I told you I was gonna sob over that new MUNA song. I didn’t lie.
Now, more non-lies! Aka news!
But first, here’s Jake with something to flag for you all:
What happened at Stitcher
Hi everyone, I’m excited to share with you one more story from Ashley Carman — a piece she spent months reporting out and wrapped up right before she left.
The story is a deep dive into SiriusXM’s acquisition of Stitcher — how it went, where it went awry, and how it speaks to the broader podcasting landscape’s move toward consolidation and scale.
Former employees at Stitcher say SiriusXM lacked a podcast strategy when they were brought onboard, felt like the company didn’t empower them to act on their expertise, and clashed over basic things like cross-promotion and… even mentioning the name “Spotify.” The strategy shift has been particularly evident at the comedy network Earwolf, where fans have noticed a trickle of departing shows and hosts in recent months. Many of the smaller titles that made Earwolf known as a vibrant space for comedy have since left the network, while the studio has prioritized titles with mainstream hit potential, like Office Ladies and Storytime with Seth Rogen.
More than a quarter of Stitcher’s employees at the time of the acquisition have since left, including its CEO, CTO, and others from the C-suite, The Verge found. As Ashley writes, “Combined with the x-factors of a pandemic, a new corporate environment, and growing ways for shows to make it on their own without network support, the moment was right for a talent reckoning.”
There’s a lot more in the piece itself, including details on how some of this tension started before the acquisition. You can read the full story right here.
OK, back to Aria!
Radiolab’s big commitment to accessibility
Earlier this month, I clued Insiders in on a new Radiolab episode — a story told by the writer Elsa Sjunneson about how her life relates to Helen Keller’s — which was being produced in a way that Deaf-blind audiences could access in its entirety.
Radiolab has now put out an accompanying ASL video for the episode, and it’s also published a transcript specially formatted to load into digital Braille readers. I talked to the team about how and why this came together.
Creating these assets happened in stages and involved a lot of people from both within and beyond WNYC, but once shared, the process becomes replicable. To make a compatible transcript, for example, they hired an external Braille coordinator, Sharon von See, to convert the copy into an official “Braille Ready File” using a computer program. The ASL video, produced by WNYC social media producer Kim Nowacki, took many more steps, including two rounds of translation with outside interpreters April Jackson-Woodard and Eboni Gaytan.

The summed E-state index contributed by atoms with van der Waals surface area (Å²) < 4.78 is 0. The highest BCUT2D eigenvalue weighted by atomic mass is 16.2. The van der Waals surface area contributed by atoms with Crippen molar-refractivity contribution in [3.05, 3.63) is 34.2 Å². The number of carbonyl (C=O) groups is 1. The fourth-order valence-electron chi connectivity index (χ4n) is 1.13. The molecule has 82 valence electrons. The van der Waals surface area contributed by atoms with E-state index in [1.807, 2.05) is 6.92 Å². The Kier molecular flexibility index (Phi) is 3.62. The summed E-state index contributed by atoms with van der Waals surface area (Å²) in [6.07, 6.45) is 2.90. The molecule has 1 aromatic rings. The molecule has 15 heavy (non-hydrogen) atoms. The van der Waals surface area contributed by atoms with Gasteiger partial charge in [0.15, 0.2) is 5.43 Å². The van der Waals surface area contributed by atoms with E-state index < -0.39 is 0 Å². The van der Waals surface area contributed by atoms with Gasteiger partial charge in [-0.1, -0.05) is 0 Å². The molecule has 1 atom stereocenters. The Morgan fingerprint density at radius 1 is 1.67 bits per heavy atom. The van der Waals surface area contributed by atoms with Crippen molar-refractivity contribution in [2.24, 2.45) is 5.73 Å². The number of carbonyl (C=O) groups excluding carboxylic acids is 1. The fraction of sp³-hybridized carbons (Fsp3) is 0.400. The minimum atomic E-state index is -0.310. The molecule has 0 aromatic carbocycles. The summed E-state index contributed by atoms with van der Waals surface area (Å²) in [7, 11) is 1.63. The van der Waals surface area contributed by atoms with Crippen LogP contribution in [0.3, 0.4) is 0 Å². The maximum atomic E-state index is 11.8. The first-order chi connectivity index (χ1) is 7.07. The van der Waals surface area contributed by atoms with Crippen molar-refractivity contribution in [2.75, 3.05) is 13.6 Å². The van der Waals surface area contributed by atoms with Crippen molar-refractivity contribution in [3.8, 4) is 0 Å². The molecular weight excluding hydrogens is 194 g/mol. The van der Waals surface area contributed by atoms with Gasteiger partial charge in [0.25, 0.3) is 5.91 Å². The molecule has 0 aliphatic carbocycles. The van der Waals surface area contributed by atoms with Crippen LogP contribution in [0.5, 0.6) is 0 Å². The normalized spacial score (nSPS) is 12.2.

Here’s that process, as explained to me by Radiolab sound designer Jeremy Bloom: he and Gaytan, who is not Deaf, listened through to the episode in 10-minute chunks; as she listened, Gaytan created a signed interpretation of what she heard, passing it along to Jackson-Woodard, who is Deaf; Jackson-Woodard then re-interpreted what she’d received from Gaytan, and it is Jackson-Woodard and her translation that you see in the final video.
As Bloom says, Jackson-Woodard “can interpret the work in a way that is more linguistically and culturally fluent than if we were to use a single hearing interpreter alone.” A third interpreter, Annie Dieckman, was also present to translate between Jackson-Woodard and himself since Bloom doesn’t know ASL. The resulting video was then adjusted to bring the signing into time with the audio, and to convey the true essence of Radiolab, it was also outfitted with specific written descriptions of the music and sound design, courtesy of the artist Shannon Finnegan (whose descriptions can also be read in the transcript).
These components are a big improvement from the existing delivery of this show’s content, but that delivery was actually pretty robust already. Uploading visual counterparts to audio, for example, has been an active practice for the team, who’ve published both closed-captioned videos of episodes and more experimental content, like a recording of a cassette (for an episode about cassettes) that shows you the spools spinning if you choose to watch it (but is fine to minimize into the background if you choose not to).
Taking inspiration from existing creators is one part of Radiolab’s new approach, which I’m told is broadly a result of feedback from the show’s audience; many fans rely on accessibility accommodations, and their experience of the show shouldn’t come at the expense of that. More recently, the team has collaborated directly with various people with disabilities as both paid contributors and expert sources. Looking ahead, I’m told that more ASL videos are on the way and that transcripts will always be available — yes, even if the larger audio industry hasn’t yet caught up.